Tiny planet

Tiny fall planet

I’ve been mulling this one for a while, and trying to figure out where the best location to try it would be. The idea behind a tiny planet picture is to take an image of something (usually panoramic), and distort it in a way so that it seems like it is one self contained object floating in space.

The most important part of achieving this look is making sure that the very left edge of the image is seamlessly lined up with the very right edge. Unfortunately this can prove difficult if you aren’t dealing with a perfectly flat and consistent horizon, such as a body of water or Saskatchewan. One way around it is to do a level 360º panorama, which I just don’t have time for. I opted instead to make a panorama out of about 5 shots, and then use an old technique I figured out in Photoshop that I used for texture work on 3D models to make a proper seamless pattern. Essentially I cut the image down the middle somewhere, and put the left side over to the right, and the right side over to the left. This will still leave a harsh line of disconnection, but it’s right in the middle and much easier to work with and fix, while I don’t have to worry about the sides any more, because as long as I don’t touch them again, I know they connect seamlessly.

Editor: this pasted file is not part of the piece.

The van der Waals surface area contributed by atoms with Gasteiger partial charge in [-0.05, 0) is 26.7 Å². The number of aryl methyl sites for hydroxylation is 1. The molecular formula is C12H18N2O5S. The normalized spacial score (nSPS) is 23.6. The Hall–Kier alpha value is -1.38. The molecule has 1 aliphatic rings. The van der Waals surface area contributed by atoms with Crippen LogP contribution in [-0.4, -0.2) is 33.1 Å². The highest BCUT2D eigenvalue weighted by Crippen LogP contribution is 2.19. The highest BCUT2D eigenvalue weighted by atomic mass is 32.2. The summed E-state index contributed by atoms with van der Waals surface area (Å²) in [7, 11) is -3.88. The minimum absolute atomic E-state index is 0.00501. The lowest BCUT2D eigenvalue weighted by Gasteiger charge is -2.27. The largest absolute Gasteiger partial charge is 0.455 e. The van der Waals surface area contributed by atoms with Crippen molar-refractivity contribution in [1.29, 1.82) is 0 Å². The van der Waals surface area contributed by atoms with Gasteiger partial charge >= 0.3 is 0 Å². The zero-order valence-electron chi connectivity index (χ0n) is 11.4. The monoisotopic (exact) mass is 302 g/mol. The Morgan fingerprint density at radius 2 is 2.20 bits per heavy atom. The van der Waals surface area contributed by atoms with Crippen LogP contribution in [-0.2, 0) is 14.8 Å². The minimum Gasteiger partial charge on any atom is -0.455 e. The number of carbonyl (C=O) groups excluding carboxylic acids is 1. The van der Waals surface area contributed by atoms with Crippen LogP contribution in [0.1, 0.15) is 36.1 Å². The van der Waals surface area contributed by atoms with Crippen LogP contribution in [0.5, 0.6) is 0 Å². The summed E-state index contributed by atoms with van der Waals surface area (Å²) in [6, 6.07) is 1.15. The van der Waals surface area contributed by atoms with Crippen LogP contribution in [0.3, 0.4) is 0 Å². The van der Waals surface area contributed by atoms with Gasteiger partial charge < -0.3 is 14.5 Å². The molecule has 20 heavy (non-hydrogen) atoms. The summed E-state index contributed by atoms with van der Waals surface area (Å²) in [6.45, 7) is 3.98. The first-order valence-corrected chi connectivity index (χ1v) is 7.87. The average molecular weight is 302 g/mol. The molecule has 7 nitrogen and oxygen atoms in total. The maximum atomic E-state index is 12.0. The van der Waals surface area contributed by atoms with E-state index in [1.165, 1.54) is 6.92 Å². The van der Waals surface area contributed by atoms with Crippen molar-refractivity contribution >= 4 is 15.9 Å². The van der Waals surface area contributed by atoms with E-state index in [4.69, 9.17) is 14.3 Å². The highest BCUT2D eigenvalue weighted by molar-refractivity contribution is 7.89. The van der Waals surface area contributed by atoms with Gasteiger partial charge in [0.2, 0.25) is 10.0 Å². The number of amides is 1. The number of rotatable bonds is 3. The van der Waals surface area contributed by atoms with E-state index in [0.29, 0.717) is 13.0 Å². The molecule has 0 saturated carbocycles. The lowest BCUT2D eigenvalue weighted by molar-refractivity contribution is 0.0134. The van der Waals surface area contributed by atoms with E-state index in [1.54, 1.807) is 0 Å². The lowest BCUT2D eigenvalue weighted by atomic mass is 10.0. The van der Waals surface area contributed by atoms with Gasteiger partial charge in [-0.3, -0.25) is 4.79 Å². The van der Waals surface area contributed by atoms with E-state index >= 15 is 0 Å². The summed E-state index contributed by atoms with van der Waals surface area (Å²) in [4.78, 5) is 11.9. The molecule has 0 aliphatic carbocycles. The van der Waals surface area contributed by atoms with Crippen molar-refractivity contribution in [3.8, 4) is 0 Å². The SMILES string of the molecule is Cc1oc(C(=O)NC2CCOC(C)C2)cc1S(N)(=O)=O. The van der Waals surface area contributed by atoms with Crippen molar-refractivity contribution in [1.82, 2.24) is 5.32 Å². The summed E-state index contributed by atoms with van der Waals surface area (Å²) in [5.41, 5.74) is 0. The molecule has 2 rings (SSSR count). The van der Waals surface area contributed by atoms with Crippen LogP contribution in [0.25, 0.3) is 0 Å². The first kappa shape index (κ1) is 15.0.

After enough playing around and trying on a few different scenes, I liked this one the most.

It was taken my 24-70mm lens zoomed at about 50mm to reduce distortion, shot at 1/250 and f6.3, with an ISO of 100. There were five shots used, stitched into a panorama, then split in half and made seamless, and finally distorted with the Polar Coordinates distortion filter in Photoshop.

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